Tires

Tires

Industry Insight

Date May 2018

Approximate net recovery on cost

Synopsis

Current trends:

  • As U.S. vehicle miles traveled have straight-lined since early 2017, tire unit shipments are projected to increase only 0.8% for 2018 over 2017, indicating a fairly static market
  • Rising raw material costs are compressing margins for manufacturers

 

Projected Values

 

miles-traveled

 

Impact of steel tariffs pending: In March 2018 the Trump administration announced 10 and 25 percent tariffs on imported aluminum and steel, respectively. Subsequently, the United States began continuing discussions with Canada, Mexico, Australia, Argentina, South Korea, Brazil, and the European Union (on behalf of its member countries) as to whether imports from these countries or jurisdictions will be subject to the tariffs under section 232 of the Trade Expansion Act of 1962 (the provision that allows additional tariffs when national security is affected). Further, in May 2018 the White House announced that every country granted an exemption from the tariffs will face an import quota and other restrictions. With the tariffs set to take effect on June 1, 2018, the full impact of the tax on the tire distribution industry is as yet unclear, but the auto industry is likely to feel the impact over time. As the price of aluminum and steel rises, the costs to manufacture cars, trucks, and auto parts will rise with it.
 

For the tire industry in particular, the price for tire cord-quality wire rods, which are used to reduce a tire’s weight, will increase based on where the steel is sourced. In 2017, U.S. imports of tire cord-quality wire rod came from seven countries: Brazil (56 percent), Japan (27), South Korea (8), Spain (4), Germany (2), United Kingdom (2), and Canada (0.03). All countries supplying tire cord-quality wire rod to the United States except Japan were temporarily excluded from the steel tariffs; however, it remains to be seen what the impact will be on import costs after the effective date. To the extent that metal prices increase, manufacturers and distributors will be forced to assume the increases or pass them along to the consumer in order to maintain margins.
 

Higher raw material costs hit manufacturers: Tires are manufactured from both synthetic and natural rubber. Synthetic rubber is derived from polymers found in crude oil; it takes approximately seven gallons of oil to make one tire. As of late April 28, 2018, oil was $67.98 per barrel, an increase of 30 percent from $52.16 over 2017. The price for natural rubber traded on the Singapore Commodity Exchange dropped to a new low in November 2017, and has risen modestly since then. Although the lower cost of natural rubber has helped tire manufacturers, the higher cost of oil has mitigated this benefit.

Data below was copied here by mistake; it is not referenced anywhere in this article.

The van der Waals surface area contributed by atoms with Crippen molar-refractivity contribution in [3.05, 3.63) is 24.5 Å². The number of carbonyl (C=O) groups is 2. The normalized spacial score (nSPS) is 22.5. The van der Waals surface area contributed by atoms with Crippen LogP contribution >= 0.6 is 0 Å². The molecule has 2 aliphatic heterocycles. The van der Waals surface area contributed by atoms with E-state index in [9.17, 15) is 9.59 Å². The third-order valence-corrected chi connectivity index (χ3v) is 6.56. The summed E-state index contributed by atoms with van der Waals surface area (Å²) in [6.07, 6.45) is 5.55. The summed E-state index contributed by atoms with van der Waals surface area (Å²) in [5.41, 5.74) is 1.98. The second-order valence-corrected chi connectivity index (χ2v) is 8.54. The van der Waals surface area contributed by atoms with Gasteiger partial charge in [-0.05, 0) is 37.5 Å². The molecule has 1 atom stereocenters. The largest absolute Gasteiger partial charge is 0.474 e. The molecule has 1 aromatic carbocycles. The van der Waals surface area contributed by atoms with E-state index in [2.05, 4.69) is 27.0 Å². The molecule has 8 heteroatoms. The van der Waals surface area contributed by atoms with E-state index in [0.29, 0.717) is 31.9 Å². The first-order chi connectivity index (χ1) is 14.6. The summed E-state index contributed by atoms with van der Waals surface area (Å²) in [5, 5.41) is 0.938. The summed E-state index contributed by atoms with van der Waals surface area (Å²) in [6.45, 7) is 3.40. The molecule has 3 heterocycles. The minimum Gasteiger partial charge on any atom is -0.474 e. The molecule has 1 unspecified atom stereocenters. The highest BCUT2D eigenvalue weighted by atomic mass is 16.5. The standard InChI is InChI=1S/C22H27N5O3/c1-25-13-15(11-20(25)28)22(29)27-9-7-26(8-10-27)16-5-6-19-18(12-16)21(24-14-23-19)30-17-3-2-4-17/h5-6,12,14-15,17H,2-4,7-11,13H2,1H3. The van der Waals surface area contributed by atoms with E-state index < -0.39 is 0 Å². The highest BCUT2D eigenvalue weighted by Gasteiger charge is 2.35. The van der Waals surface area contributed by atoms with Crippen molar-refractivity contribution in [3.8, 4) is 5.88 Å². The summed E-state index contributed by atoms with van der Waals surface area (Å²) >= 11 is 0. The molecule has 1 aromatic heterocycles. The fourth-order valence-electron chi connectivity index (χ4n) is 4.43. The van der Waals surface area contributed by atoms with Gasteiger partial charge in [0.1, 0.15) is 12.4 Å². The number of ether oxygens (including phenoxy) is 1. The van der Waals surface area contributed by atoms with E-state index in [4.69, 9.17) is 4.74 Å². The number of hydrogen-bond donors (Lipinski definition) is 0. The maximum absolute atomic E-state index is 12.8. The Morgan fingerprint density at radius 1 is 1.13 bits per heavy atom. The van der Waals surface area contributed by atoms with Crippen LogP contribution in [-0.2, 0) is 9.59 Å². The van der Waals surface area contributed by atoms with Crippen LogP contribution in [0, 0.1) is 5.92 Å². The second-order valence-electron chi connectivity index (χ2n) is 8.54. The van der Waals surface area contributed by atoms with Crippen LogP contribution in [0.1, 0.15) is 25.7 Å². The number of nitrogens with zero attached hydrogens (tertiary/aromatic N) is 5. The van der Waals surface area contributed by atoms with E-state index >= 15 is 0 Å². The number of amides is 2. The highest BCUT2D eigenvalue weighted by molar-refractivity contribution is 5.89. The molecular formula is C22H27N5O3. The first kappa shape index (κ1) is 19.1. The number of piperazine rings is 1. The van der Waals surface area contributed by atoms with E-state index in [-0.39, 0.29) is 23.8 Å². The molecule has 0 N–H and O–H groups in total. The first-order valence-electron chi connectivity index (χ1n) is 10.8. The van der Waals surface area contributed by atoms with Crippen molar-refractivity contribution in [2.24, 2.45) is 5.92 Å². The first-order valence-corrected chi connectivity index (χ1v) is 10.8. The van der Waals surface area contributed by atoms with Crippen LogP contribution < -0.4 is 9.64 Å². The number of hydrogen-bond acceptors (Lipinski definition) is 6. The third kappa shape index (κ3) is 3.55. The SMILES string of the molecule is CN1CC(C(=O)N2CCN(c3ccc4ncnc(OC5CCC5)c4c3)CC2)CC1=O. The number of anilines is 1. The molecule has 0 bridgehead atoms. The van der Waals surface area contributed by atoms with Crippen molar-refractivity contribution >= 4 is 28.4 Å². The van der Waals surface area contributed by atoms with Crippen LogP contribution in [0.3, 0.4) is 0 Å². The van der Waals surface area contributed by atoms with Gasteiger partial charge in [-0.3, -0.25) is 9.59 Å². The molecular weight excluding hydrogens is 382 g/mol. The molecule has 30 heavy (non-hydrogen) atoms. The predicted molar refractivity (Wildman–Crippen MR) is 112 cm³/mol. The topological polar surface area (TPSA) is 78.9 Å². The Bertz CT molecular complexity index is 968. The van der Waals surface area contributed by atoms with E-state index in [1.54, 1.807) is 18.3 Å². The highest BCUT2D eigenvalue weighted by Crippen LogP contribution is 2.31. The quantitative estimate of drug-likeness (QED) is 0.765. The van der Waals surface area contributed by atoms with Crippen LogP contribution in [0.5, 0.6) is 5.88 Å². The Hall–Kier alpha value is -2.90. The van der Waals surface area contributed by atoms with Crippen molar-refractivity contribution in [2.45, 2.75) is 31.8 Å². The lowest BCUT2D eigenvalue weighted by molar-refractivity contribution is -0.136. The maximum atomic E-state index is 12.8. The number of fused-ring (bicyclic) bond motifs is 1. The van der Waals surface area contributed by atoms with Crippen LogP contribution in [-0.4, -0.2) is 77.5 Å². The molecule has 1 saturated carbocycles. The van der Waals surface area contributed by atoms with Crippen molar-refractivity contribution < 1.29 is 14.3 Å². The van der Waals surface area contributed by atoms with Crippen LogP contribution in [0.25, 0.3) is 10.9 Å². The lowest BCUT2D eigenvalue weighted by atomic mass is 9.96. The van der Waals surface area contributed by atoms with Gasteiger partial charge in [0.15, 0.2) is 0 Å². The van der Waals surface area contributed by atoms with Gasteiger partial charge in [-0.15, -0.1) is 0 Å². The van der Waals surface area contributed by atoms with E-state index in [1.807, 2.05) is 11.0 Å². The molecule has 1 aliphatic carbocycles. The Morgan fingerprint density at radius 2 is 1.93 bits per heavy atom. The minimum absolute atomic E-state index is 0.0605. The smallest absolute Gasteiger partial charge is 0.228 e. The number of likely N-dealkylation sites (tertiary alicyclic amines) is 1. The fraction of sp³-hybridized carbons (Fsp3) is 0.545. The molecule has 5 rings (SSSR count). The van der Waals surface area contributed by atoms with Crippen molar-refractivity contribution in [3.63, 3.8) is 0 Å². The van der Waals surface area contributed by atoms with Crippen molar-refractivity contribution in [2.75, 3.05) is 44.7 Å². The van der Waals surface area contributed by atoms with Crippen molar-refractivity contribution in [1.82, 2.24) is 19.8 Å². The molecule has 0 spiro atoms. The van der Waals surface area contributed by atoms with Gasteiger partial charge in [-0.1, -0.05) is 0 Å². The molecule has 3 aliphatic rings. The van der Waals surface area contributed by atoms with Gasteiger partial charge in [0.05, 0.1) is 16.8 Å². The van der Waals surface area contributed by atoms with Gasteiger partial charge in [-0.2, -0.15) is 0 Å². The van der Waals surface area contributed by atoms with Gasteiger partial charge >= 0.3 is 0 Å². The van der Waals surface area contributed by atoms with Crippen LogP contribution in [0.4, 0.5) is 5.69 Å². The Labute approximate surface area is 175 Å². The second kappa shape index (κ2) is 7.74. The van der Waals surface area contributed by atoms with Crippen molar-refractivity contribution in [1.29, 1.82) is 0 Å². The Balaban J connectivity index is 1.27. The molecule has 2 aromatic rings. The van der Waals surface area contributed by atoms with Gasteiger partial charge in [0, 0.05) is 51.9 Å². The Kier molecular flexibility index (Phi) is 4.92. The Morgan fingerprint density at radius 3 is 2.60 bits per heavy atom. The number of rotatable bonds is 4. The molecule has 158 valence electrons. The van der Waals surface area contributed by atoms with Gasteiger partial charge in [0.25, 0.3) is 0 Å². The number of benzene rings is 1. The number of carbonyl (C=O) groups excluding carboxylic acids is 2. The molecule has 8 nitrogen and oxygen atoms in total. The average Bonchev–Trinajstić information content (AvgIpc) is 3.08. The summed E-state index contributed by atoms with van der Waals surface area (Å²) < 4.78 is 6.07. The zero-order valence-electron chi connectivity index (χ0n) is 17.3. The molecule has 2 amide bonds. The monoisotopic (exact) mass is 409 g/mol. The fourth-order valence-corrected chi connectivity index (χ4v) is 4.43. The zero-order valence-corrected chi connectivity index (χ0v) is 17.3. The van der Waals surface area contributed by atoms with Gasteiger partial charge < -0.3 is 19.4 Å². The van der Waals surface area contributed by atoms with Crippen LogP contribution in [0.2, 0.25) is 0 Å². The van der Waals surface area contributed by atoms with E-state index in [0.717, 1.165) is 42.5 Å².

Despite showing a slight increase over last year, rising oil prices may negatively impact road travel moving forward. According to the U.S. Department of Transportation’s Bureau of Transportation Statistics, total vehicle miles traveled increased by 0.9 percent for the 12 months ended February 2018 over 2017. However, the impact is being felt now by some companies.
 

In late April 2018, Goodyear reported a sharp drop in its quarterly profits due to high oil prices, high raw materials cost, and weak demand.
 

Goodyear moves to wholesale strategy: In an attempt to reset its business after a difficult period, Goodyear Tire & Rubber announced in April that it will be ending its direct supply relationship with American Tire Distributors Inc. (ATD) as it begins its own U.S.-based wholesaling joint venture with Bridgestone Americas Inc., called TireHub. Goodyear’s Q2 2018 profit dropped more than 50 percent due to weaker demand, and management advised that higher raw-materials costs would weigh on the company for the remainder of the year. Reporting from Reuters noted that the majority of Goodyear’s raw materials are oil-based derivatives, and crude prices, which have risen nearly 43 percent over the past year, could continue to be a factor in 2018. As a result, the company expects a $50 million increase in raw material costs in 2018, compared with 2017.
 

The move by Goodyear has prompted ATD to pursue “innovative initiatives,” which will be announced at a later date. ATD also asserted that it remains committed to offering the best customer service to its clients and hopes to offset the cost that losing a major brand will bring to its business. In a letter to customers ATD announced that it “will no longer be a Goodyear distributor going forward” but did not specify a timetable for ending the supplier relationship.
 

Other tire manufacturers are also focusing on their supply chains; Michelin and Sumitomo announced a new joint venture partnership in January 2018, which combines their respective North American distribution operations into NTW, which is expected to be the second largest tire distributor in North America. To the extent that other major tire manufacturers bypass distributors to offset projected increases in the cost of raw materials coupled with lower sales demand, distributors will quickly feel the strain of having to backfill orders sourced from a more limited range of branded manufacturers.